I am replacing the motor in my 1911 with a correct 1911 rebuilt motor . The motor starts and runs good . The motor # is a May 1911 motor # but the casting # is 11/2/11 so it was a replaced motor with the original motors ser #. It has two peace timer and 4 ball carb and closed valves .The pan is later 1920's and the transmission cover is late 12 to 15. I can deliver to Chickasha in March . 5,500.00 or my trade for Model N/R/S project ,I have a frame . I can email picks . firstname.lastname@example.org 512 234 0243
Here the pictures!
It was brought to my Attention that the casting date 11 2 11 could not be correct . I was told that there should be a hump on top of the timing gear cover . So I took a new look at the casting numbers and you can see there is some thing at the end of the last number . You can see it in the picture of the casting numbers . I will need to sand the paint off so I can identify what that is . My guess is that it may be 11-21-12 or 13 . I plan to get someone to look at the motor soon that is a expert on these early blocks. There for it is no longer for sale until I know for sure what year it is . I am very sorry if I have inconvenienced anyone . Perry
Perry, what you see behind the last 1 in the date is the screw head that held the date plate. It is not a remnant of another number. The hump on the timing gear cover has nothing to do with the block itself. Does the timing gear cover have large embossed number 403 B or the same number but smaller in an oval above the timer?
If it was a 1911 casting block, it shouldn't have the engine number on a boss at the water inlet,
that change was supposed to have happened in late 1912, correct?
There is a referenced change in Oct. 1911 stating that motor numbers and body numbers will not match...
If the numbers weren't on the water inlet boss, where were they? The inlet boss is the only place I have ever seen them.
The block appears to have been cast in Nov. 1911, thus, it would have been used in a 1912 model vehicle, as far as I see.
Terry, we really don't know the exact dates but can only go on what's around. It's Bruce's book that states late 12 for the boss, earlier was on the front right side and the hump was in the block.
Thanks for the info. Next time I get around an early T, I'll have to look where you pointed out. It would be neat to see the numbers there. Pretty much, proves what a sheltered life I have lived.
Terry, Frank's right. My early '12 has the boss down at the lower right front of the block. It's a 90708 block number. I believe '12 blocks even had a number stamped to the right of the inlet before finally ending up on the boss above it for the duration of the Model T.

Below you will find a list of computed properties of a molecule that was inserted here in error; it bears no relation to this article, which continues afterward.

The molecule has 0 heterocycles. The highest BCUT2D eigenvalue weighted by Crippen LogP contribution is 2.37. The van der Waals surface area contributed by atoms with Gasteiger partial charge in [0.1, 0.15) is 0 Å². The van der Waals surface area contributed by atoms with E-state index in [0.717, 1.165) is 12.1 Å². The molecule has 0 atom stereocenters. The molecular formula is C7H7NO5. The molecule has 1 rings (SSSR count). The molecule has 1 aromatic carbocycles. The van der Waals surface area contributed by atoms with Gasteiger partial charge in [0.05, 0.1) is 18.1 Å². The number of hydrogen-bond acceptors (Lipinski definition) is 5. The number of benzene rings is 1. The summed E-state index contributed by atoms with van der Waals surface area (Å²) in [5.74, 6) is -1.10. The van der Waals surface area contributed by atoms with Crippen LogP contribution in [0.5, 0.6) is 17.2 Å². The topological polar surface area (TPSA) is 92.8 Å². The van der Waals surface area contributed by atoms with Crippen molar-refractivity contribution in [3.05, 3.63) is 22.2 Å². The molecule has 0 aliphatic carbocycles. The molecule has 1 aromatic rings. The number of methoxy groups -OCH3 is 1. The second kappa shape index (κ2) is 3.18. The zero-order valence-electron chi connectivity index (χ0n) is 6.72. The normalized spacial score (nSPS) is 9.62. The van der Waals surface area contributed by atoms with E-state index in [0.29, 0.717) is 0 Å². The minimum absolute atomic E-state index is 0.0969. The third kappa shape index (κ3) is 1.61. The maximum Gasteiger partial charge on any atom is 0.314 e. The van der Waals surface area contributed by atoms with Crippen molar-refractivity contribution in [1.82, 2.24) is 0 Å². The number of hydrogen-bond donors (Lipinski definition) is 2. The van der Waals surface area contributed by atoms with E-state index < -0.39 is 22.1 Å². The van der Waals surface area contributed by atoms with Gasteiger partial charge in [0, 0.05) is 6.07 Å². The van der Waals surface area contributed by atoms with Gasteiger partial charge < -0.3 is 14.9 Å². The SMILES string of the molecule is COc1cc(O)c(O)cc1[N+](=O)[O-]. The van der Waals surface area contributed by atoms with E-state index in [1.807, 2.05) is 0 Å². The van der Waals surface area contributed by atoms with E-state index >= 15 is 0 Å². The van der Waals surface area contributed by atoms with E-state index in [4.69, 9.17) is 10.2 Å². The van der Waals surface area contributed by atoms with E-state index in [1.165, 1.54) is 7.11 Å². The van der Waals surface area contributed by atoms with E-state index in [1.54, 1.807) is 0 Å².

This is the "hump" on the back side of the timing gear, that Perry is talking about. It was an inside oil guide for the oil fill timer that was introduced about October, 1911 around s/n 81,000, and was used through about s/n 100,000 when the s/n boss was moved to the familiar place above the water outlet. Maybe to the right at first, as Tim suggests.
: ^ )
Does the wing nut on the valve cover mean any thing . My motor has the same wing nuts . It also has the pipe plugs for the water jacket seals . Bruce's book says that these were used up to 1913 . I will look for the number 403 B . The car is next door At my son's house , I am in the middle of making a three car carport in to a closed in shop . ITs a one man job until the weekends when I get some payback from son and son end law . Thanks for all the help in trying to get to the bottom of this .
I had a 1912 with a serial number of about 102,000 and the number was by the timing great cover. I also had one at about 120,000 and the number was near the water outlet, but not above it.
Many years ago I had an original 1912 touring with the very early 1912 touring body. This was about 1956. The casting date was in October of 1911. I do not remember the serial number, but it may have been in the 80 thousands.
1912 is an interesting year for the engine block. Between the short-lived timing gear case hump, and about four different placements for the serial number, a given block can be pretty much narrowed down to a six month window, even without looking at the serial number itself. The fact is, I don't know exactly what the sequence was through all the changes. I think I have sorted it out close for myself, but don't want to give out faulty information.
My big question for Perry G's block, is what about the water jacket behind cylinder number four? If it has the short and straight water jacket with the step out (lip) to meet up with the back of the head? The block would at least then be mid 1913 or earlier. If the block has the tapered back of the water jacket, then it would need to be mid 1913 or later. It could still have the threaded plugs. They continued until late '13 calendar (early '14 model) year. Most '14 calendar year (and all later) blocks had the Welch plugs. However, the threaded plugs can be put into the later blocks. I have seen it done. So don't accept that detail as the end-all determination.
I wish I could be interested in that engine. I think it would be perfect for one of my project piles. An engine like that would push it from something likely to remain a dream pile until my son has to dispose of all my junk, right up to probably my next priority project.
I've got a 14 with a casting date of 10-29-13 that has the pipe plugs.